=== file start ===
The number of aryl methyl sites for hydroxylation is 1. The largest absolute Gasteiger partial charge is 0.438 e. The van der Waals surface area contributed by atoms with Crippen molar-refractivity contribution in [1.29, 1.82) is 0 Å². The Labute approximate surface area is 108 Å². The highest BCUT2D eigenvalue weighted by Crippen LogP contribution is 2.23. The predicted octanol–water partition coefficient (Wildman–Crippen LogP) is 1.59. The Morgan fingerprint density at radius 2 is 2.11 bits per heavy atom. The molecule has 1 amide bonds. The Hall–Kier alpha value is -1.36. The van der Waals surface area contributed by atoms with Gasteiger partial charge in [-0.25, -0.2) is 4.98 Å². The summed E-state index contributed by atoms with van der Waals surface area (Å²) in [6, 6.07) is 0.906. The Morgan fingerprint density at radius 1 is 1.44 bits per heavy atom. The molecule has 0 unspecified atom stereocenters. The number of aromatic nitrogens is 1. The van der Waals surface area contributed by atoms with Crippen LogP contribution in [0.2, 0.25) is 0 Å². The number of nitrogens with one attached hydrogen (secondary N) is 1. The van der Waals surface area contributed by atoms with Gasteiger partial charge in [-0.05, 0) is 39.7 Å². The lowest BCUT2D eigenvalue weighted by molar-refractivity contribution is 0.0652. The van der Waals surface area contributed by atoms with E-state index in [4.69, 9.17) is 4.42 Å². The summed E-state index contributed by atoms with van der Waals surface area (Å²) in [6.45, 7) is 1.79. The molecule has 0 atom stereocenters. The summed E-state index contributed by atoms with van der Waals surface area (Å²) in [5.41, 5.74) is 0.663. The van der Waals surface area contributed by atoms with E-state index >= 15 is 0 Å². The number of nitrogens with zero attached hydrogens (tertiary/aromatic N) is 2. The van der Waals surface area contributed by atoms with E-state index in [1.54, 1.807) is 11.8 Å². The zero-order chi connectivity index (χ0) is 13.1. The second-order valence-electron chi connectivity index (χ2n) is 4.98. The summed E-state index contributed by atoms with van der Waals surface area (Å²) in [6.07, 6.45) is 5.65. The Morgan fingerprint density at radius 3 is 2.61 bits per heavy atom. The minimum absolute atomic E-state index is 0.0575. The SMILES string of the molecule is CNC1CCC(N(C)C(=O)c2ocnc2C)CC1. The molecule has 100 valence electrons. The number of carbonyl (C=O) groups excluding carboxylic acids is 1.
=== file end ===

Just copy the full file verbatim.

The number of aryl methyl sites for hydroxylation is 1. The largest absolute Gasteiger partial charge is 0.438 e. The van der Waals surface area contributed by atoms with Crippen molar-refractivity contribution in [1.29, 1.82) is 0 Å². The Labute approximate surface area is 108 Å². The highest BCUT2D eigenvalue weighted by Crippen LogP contribution is 2.23. The predicted octanol–water partition coefficient (Wildman–Crippen LogP) is 1.59. The Morgan fingerprint density at radius 2 is 2.11 bits per heavy atom. The molecule has 1 amide bonds. The Hall–Kier alpha value is -1.36. The van der Waals surface area contributed by atoms with Gasteiger partial charge in [-0.25, -0.2) is 4.98 Å². The summed E-state index contributed by atoms with van der Waals surface area (Å²) in [6, 6.07) is 0.906. The Morgan fingerprint density at radius 1 is 1.44 bits per heavy atom. The molecule has 0 unspecified atom stereocenters. The number of aromatic nitrogens is 1. The van der Waals surface area contributed by atoms with Crippen LogP contribution in [0.2, 0.25) is 0 Å². The number of nitrogens with one attached hydrogen (secondary N) is 1. The van der Waals surface area contributed by atoms with Gasteiger partial charge in [-0.05, 0) is 39.7 Å². The lowest BCUT2D eigenvalue weighted by molar-refractivity contribution is 0.0652. The van der Waals surface area contributed by atoms with E-state index in [4.69, 9.17) is 4.42 Å². The summed E-state index contributed by atoms with van der Waals surface area (Å²) in [6.45, 7) is 1.79. The molecule has 0 atom stereocenters. The summed E-state index contributed by atoms with van der Waals surface area (Å²) in [5.41, 5.74) is 0.663. The van der Waals surface area contributed by atoms with E-state index >= 15 is 0 Å². The number of nitrogens with zero attached hydrogens (tertiary/aromatic N) is 2. The van der Waals surface area contributed by atoms with E-state index in [1.54, 1.807) is 11.8 Å². The zero-order chi connectivity index (χ0) is 13.1. The second-order valence-electron chi connectivity index (χ2n) is 4.98. The summed E-state index contributed by atoms with van der Waals surface area (Å²) in [6.07, 6.45) is 5.65. The Morgan fingerprint density at radius 3 is 2.61 bits per heavy atom. The minimum absolute atomic E-state index is 0.0575. The SMILES string of the molecule is CNC1CCC(N(C)C(=O)c2ocnc2C)CC1. The molecule has 100 valence electrons. The number of carbonyl (C=O) groups excluding carboxylic acids is 1.